The Effects of Root Zone Temperature and Limestone on pH and Electrical Conductivity on New Guinea Impatiens `Celebration Orange'

in HortScience
Authors:
Melanie L. WellesColorado State University, Horticulture and Landscape Architecture, Fort Collins, CO, 80523-1173

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David E. HartleyColorado State University, Horticulture and Landscape Architecture, Fort Collins, CO, 80523-1173

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Steven E. NewmanColorado State University, Horticulture and Landscape Architecture, Fort Collins, CO, 80523-1173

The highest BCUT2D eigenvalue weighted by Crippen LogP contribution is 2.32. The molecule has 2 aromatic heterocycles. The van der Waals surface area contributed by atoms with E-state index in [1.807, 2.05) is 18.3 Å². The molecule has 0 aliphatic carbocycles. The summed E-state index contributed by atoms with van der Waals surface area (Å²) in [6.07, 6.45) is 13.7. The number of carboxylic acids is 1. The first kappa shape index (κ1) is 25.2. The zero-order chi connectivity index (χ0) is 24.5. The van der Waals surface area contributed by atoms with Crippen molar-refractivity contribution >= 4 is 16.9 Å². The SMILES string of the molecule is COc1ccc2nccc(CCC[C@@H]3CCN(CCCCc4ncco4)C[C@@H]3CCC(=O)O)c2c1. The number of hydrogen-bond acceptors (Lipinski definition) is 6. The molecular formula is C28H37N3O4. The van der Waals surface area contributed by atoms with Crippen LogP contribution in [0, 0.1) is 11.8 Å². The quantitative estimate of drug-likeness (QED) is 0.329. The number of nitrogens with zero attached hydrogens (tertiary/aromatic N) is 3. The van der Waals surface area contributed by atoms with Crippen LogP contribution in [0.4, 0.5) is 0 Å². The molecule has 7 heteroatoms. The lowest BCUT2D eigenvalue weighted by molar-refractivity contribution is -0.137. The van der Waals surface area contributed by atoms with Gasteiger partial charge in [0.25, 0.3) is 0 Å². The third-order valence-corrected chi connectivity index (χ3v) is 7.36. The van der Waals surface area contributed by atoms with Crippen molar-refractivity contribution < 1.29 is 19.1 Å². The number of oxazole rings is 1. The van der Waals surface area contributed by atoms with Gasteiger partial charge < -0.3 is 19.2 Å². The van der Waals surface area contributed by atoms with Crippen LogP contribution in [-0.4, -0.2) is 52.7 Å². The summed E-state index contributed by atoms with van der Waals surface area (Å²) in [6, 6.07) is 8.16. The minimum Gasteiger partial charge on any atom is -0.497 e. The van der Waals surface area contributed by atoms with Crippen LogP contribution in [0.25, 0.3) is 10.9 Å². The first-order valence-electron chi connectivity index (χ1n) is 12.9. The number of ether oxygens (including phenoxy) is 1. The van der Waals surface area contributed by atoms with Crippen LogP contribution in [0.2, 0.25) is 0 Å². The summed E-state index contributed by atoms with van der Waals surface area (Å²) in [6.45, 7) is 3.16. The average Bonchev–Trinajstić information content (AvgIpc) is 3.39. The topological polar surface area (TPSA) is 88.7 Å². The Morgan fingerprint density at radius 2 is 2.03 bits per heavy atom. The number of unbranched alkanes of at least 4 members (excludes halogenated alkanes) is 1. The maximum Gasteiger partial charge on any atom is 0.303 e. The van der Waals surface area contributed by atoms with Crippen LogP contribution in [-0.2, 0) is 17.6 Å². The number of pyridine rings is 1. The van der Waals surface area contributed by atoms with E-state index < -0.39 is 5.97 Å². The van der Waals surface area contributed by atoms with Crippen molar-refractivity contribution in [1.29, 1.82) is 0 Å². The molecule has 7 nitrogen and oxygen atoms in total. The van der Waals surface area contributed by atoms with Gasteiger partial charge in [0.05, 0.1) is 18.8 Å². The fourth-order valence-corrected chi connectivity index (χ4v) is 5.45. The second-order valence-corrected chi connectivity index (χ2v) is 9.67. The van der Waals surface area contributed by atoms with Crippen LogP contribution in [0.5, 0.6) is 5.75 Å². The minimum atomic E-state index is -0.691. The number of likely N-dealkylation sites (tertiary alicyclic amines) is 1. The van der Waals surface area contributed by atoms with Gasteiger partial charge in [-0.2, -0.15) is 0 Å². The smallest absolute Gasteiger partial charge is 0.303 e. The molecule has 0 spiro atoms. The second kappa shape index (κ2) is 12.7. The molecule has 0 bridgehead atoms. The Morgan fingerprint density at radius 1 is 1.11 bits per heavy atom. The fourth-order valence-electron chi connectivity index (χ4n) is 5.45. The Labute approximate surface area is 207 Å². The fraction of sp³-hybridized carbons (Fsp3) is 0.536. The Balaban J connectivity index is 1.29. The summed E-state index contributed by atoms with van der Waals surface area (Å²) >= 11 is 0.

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The purpose of this experiment was to examine the effects of various root-zone temperatures and pH on Impatiens ×hybrida, New Guinea impatiens `Celebration Orange.' Greenhouse growers need to be cognizant of the root-zone medium pH, as New Guinea impatiens are sensitive to nutrient toxicities at low pH. It is thought that limestone at low root-zone medium temperatures is not quickly activated, leading to toxicities. The objectives of this project were to determine: the effect of root-zone medium pH on foliar symptoms of iron and manganese toxicity; and the effective rates and grind size of limestone on root-zone medium pH. Various rates of limestone and different grind sizes were incorporated into a sphagnum peat moss-based medium at a range of temperatures. This experiment used a two-way thermogradient plate to maintain varying, but stable root-zone medium temperatures, ranging from 12 to 42 °C. Plant growth as well as root-zone medium pH was monitored. Changes in root-zone medium pH were monitored over time. Results indicated that the addition of moderate or high rates of limestone, 6 or 3 kg·m-3, provided stable root-zone media pH over the course of time. Both limestone grind sizes at 325 and 100–200 mesh provided satisfactory starting and ending pH values for healthy New Guinea impatiens growth, especially between the root-zone temperatures of 30 and 18 °C. Higher and lower temperature extremes inhibited root growth, resulting in lower quality plants.

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